In Namibia, heavy rains which started in late 2010 and intensified in January and February 2011 led to flash floods which affected approximately 500,000 people in the southern, north and north eastern regions. Of these affected, up to 60,000 people were displaced, an estimated 111 deaths were reported and 243,474 people were at risk of food insecurity over the 2011/2012 agricultural season. (IFRC, 30 Apr 2012)
In Lesotho, infrastructure was destroyed as heavy rains fell between December 2010 and March 2011. In total, 672 houses in seven districts were destroyed, and the most impact was felt in the districts situated in the northern part of the country. Safety was threatened and households lost most of their belongings, including livestock. The sanitation situation was severely compromised, creating a health hazard. (IFRC, 22 Dec 2011)
South Africa received above normal rainfall and flooding in early 2011. The floods caused unprecedented destruction, resulting in disruption in service delivery, displacement of people and loss of lives and livelihoods. Over 200,000 people were reportedly affected by floods and 40 deaths were reported. A national state of disaster was declared in 28 district municipalities in eight provinces. (IFRC, 22 Dec 2011).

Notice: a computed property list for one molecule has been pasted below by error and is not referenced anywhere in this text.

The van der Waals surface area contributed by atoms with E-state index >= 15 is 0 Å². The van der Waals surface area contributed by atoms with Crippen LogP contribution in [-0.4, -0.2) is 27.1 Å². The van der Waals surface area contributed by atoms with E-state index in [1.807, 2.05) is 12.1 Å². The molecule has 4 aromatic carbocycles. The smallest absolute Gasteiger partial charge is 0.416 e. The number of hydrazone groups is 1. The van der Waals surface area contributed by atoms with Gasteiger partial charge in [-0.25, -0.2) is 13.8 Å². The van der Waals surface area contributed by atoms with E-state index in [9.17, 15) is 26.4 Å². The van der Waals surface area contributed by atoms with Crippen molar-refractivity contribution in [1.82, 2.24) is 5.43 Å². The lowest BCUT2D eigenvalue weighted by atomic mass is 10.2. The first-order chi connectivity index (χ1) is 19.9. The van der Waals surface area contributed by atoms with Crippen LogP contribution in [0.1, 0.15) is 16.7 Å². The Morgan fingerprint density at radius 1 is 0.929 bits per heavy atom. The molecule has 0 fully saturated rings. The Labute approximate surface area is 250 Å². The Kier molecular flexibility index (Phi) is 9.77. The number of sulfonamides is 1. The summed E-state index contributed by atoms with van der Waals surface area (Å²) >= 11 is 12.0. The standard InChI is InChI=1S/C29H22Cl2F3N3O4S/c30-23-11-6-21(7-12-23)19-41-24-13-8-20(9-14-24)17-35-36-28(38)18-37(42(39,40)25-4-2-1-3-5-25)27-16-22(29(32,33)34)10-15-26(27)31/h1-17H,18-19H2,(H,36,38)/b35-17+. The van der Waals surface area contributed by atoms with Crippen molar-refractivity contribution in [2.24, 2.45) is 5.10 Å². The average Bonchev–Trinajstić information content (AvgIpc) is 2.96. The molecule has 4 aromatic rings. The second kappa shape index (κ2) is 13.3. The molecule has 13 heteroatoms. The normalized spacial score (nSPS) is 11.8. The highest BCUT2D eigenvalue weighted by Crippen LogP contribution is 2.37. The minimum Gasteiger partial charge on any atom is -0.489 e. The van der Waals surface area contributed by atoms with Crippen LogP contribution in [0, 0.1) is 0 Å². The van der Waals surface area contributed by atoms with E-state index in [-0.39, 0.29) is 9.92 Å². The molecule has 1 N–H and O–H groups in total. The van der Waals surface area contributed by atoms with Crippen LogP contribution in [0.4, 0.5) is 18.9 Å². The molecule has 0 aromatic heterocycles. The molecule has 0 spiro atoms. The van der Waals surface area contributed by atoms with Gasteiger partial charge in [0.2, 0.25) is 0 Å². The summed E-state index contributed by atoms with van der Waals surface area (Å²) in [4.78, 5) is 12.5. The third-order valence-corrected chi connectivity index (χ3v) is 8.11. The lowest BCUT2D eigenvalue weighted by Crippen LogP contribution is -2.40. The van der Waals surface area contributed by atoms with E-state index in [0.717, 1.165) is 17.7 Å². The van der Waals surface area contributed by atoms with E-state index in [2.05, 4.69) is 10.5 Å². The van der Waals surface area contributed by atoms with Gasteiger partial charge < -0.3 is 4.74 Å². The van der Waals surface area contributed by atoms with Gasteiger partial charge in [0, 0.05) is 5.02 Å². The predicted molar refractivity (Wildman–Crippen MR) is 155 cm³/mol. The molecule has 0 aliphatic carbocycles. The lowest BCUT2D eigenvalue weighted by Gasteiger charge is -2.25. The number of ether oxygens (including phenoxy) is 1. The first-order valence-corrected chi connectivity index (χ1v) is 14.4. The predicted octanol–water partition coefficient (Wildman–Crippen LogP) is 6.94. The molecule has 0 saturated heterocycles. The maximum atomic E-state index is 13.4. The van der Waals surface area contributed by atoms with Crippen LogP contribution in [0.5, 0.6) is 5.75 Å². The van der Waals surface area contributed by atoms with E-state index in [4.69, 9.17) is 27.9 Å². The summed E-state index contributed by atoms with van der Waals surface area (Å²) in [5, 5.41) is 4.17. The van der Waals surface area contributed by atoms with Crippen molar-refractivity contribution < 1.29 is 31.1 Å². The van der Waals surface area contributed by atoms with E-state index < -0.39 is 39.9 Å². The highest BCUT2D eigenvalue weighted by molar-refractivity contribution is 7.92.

The southern and central provinces of Mozambique experienced heavy rainfall from December 2010 to March 2011. Floods resulted in the displacement of people and destruction of property. There was extensive damage of infrastructure, rendering roads inaccessible. 1 397 hectares of food crops were lost, and almost 23 000 families were affected by the floods. (IFRC, 29 Nov 2011)
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The NRCS continues to assist people affected by the worst floods in decades in the northern Namibian regions of Oshana, Omusati, Ohangwena, Oshikoto, Kavango and Caprivi. The number of affected...
Consecutive years of good harvests make for stable regional food security conditions Key messages • Most parts of the region remain food secure following three consecutive years of average to...